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  • The Turkish village of Ayassoluk (the modern representative of Ephesus), more than a mile N.E.

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  • Wood, Discoveries at Ephesus (1877); E.

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  • Head, "Coinage of Ephesus" (Numism.

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  • Council of Ephesus >>

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  • TIMOTHY This book of the New Testament is really a pastoral letter upon church order, addressed by the apostle Paul to the Asiatic Christian communities in and round Ephesus (i.

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  • The three histories together became known in the West from the 6th century through the selection which Cassiodorus caused to be made from them, and it is to this selection (if we leave Rufinus and Jerome out of account) that the middle ages were mainly indebted for all they knew of the Arian controversies, and of the period generally between the Councils of Nice and Ephesus.

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  • Pergamum continued to rank for two centuries as the capital, and subsequently, with Ephesus and Smyrna, as one of the three great cities of the province; and the devotion of its former kings to the Roman cause was continued by its citizens, who erected on the Acropolis a magnificent temple to Augustus.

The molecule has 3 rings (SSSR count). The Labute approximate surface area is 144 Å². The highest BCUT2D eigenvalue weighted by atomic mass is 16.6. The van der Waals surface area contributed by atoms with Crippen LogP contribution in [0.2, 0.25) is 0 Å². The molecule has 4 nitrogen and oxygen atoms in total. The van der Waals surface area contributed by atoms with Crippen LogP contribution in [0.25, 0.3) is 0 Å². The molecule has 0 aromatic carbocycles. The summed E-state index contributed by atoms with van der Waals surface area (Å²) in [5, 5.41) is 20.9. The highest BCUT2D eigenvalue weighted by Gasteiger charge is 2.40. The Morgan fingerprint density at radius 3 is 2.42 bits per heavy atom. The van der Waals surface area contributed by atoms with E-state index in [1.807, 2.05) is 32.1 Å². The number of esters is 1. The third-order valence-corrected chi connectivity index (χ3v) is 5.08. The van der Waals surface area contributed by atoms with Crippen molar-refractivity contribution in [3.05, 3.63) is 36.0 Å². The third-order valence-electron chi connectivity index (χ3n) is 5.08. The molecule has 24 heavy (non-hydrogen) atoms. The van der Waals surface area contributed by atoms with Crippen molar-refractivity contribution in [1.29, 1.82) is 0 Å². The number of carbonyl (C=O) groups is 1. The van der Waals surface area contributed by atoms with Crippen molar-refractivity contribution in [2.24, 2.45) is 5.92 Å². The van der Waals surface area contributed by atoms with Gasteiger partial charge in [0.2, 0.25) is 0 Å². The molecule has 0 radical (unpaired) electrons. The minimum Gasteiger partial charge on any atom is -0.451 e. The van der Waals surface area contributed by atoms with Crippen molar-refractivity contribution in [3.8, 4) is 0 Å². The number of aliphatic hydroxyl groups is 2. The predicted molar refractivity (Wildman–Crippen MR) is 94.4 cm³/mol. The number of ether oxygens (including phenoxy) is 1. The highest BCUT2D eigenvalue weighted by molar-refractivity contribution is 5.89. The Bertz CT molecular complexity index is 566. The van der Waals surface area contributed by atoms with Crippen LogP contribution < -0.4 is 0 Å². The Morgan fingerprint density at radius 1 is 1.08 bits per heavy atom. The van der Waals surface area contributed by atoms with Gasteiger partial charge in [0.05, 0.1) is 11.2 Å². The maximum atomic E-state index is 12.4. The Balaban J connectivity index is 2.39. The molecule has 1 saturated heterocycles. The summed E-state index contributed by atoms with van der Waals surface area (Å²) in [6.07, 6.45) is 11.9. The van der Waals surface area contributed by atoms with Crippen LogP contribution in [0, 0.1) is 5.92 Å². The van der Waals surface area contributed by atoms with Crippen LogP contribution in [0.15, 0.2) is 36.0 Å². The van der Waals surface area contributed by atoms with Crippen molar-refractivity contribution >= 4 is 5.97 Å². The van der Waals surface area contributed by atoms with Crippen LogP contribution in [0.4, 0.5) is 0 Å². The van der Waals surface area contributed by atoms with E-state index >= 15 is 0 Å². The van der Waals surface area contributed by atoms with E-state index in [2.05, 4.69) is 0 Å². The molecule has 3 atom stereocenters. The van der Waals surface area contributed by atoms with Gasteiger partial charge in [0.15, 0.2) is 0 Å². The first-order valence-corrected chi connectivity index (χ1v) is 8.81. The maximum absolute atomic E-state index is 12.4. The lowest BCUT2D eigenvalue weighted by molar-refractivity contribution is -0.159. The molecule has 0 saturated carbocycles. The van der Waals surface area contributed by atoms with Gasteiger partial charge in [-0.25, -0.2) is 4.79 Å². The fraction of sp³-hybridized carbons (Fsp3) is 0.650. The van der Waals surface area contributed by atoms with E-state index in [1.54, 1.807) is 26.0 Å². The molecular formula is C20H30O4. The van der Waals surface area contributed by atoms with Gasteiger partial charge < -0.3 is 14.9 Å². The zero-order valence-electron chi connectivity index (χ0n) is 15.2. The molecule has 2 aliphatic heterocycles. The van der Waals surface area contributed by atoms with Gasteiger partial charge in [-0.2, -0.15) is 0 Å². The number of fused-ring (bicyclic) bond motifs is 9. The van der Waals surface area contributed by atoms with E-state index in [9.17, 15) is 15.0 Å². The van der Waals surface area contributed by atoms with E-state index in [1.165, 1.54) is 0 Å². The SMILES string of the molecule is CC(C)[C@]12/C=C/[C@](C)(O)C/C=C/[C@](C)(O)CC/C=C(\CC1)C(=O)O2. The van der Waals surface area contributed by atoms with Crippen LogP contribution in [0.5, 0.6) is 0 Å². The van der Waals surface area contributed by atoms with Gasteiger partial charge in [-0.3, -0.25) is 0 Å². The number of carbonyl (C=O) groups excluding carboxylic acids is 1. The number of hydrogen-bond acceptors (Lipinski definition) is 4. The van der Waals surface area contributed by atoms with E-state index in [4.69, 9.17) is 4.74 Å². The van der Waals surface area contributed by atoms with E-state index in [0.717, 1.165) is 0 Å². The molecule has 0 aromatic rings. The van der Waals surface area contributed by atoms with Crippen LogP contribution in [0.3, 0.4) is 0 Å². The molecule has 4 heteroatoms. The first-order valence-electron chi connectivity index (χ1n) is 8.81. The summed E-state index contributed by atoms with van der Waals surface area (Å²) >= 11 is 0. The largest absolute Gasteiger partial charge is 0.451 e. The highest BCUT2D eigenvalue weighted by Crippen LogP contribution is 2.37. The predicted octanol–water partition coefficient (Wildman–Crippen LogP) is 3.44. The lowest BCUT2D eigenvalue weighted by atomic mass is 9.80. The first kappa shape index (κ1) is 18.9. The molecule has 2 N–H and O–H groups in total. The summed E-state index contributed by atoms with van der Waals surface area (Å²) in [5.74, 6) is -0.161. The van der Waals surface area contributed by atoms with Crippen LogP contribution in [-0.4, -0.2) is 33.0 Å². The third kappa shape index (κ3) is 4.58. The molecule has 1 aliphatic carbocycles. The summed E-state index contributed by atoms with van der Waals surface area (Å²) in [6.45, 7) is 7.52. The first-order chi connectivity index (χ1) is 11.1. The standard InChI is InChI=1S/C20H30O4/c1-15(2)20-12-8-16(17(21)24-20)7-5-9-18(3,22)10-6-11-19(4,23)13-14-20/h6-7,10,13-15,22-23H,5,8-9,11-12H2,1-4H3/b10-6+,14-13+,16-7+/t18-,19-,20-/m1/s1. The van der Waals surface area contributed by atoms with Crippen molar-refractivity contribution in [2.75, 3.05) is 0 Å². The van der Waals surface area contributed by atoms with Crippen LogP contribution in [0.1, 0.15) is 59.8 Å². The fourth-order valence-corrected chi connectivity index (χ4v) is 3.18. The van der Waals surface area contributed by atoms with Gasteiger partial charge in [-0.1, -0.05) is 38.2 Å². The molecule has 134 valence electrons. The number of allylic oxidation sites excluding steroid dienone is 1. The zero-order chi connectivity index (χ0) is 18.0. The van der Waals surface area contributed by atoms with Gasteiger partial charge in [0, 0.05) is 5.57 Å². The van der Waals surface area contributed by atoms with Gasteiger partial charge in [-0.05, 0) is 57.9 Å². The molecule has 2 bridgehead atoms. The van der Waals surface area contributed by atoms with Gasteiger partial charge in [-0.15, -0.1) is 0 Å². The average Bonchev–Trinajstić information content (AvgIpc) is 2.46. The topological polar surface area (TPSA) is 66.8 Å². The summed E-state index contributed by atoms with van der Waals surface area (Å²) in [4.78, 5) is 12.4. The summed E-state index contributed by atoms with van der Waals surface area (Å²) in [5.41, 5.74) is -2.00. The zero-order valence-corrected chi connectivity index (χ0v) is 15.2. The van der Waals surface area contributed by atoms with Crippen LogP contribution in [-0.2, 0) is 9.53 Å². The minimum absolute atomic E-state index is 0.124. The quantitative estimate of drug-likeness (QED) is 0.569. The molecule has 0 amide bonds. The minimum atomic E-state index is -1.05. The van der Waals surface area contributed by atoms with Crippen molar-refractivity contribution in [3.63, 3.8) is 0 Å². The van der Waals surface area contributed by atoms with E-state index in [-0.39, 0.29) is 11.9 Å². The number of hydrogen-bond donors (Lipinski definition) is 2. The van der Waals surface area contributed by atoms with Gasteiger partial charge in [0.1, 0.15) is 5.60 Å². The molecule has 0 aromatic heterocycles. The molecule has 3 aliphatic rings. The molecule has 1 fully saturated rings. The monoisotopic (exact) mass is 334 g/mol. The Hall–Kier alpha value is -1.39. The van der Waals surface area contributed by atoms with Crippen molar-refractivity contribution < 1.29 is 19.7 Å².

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  • The main reasons 12 for conjecturing that this section was addressed separately, not to Rome but to a city like Ephesus, lie in its contents.

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  • Now, as he wrote from Corinth, the only other city which answers to this description is Ephesus, the centre of Paul's long Asiatic mission.

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  • Epaenetus (5), Aquila and Priscilla (3), who were at Ephesus immediately before Romans was written (Acts xviii.

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  • 25-27), one for Ephesus (i.-xiv., xvi.

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  • The council of Ephesus (A.D.

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  • Hence the Nestorians, who insisted upon the duality of the natures to such a degree as to lose sight of the unity of the person, and who rejected the term Theotokos, repudiated the decrees both of Ephesus and of Chalcedon, and upon the promulgation of the decrees of Chalcedon formally separated from the church.

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  • Asia was governed by the exarch of Ephesus, who ruled over twelve metropolitans with more than 350 suffragan bishops.

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  • Cyprus has been independent of Antioch since the council of Ephesus.

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  • The patriarch's great rival was Joachim of Ephesus.